Glenn Ligon | Well, it’s bye-bye / If you call that gone
Regen Projects is pleased to announce Well, it’s bye-bye / If you call that gone, an exhibition of recent work by New York-based artist Glenn Ligon. Taking its name from the lyrics of blues musician Mississippi Fred McDowell’s song “What’s the Matter Now,” this exhibition will present three distinct bodies of work: a selection of “Come Out” paintings, a neon sculpture, and Ligon’s seminal silkscreen painting, “Hands” (1996). This marks the artist’s fourth solo presentation at the gallery.
Glenn Ligon has a wide-ranging multimedia art practice that encompasses painting, neon, photography, sculpture, print, installation, and video. Perhaps best known for his monochromatic and highly textured text paintings that draw their content from American history, popular culture, and literary works by writers such as James Baldwin, Zora Neale Hurston, Gertrude Stein, Jean Genet, Mary Shelley, and Walt Whitman, his work explores issues of history, language, and cultural identity.
On view in this exhibition will be a series of monumental silkscreen paintings inspired by American Minimalist composer Steve Reich’s 1966 taped-speech work “Come Out.” Reich was commissioned to create a piece for a benefit concert to support the defense fund for the Harlem Six, a group of six African-American teenagers who were wrongfully accused of murdering a shopkeeper in Harlem in 1964. Focusing on the taped testimony of Daniel Hamm, who states that he had to open up his police-inflicted bruises to let some of the blood come out to show them that he was injured and needed treatment, Reich’s piece isolates the phrase “come out to show them” and loops it over and over again on two different audio channels which play simultaneously.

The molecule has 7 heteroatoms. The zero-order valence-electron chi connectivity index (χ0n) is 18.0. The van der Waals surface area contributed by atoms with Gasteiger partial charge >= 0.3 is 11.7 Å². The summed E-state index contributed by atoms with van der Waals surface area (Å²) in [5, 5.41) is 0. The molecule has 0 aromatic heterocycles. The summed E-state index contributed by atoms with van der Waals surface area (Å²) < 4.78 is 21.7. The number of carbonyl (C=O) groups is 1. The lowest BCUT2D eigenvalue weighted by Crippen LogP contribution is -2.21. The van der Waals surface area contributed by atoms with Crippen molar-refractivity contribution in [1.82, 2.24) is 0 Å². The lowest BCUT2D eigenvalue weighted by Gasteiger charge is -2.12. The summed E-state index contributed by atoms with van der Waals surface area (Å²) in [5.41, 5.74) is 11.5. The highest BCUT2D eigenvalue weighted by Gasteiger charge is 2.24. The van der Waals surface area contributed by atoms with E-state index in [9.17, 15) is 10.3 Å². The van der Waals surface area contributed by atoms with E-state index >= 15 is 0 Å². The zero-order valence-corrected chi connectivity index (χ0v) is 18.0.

The looped phrase gradually goes out of synch, turning the words spoken into an abstract soundscape. Similarly, Ligon’s paintings echo this strategy by repeatedly silk-screening the same phrase by hand, overlapping the layers of words to varying degrees of density and legibility.
Resting on the floor, an upside down double neon depicts the words America. Comprised of a set of identical neons placed at an angle to each other and blinking in a frenetic manner, the seven letters ambiguously represent a nation, place, or concept.
A large silkscreen painting entitled “Hands” (1996) uses found media images taken of the Million Man March that took place in Washington, D.C. on October 16, 1995. This particular piece depicts a moment during the march when organizer Minister Louis Farrakhan called upon the attendees to raise their arms in a pledge of solidarity and collective responsibility for social justice. Repeatedly enlarged through the use of a black and white Xerox photocopier, the representational quality of the image is compromised and falls apart as it becomes increasingly coarse and degraded in its larger form. While created in response to a particular cultural moment, the image nevertheless resonates with the current debates about black visibility and political agency.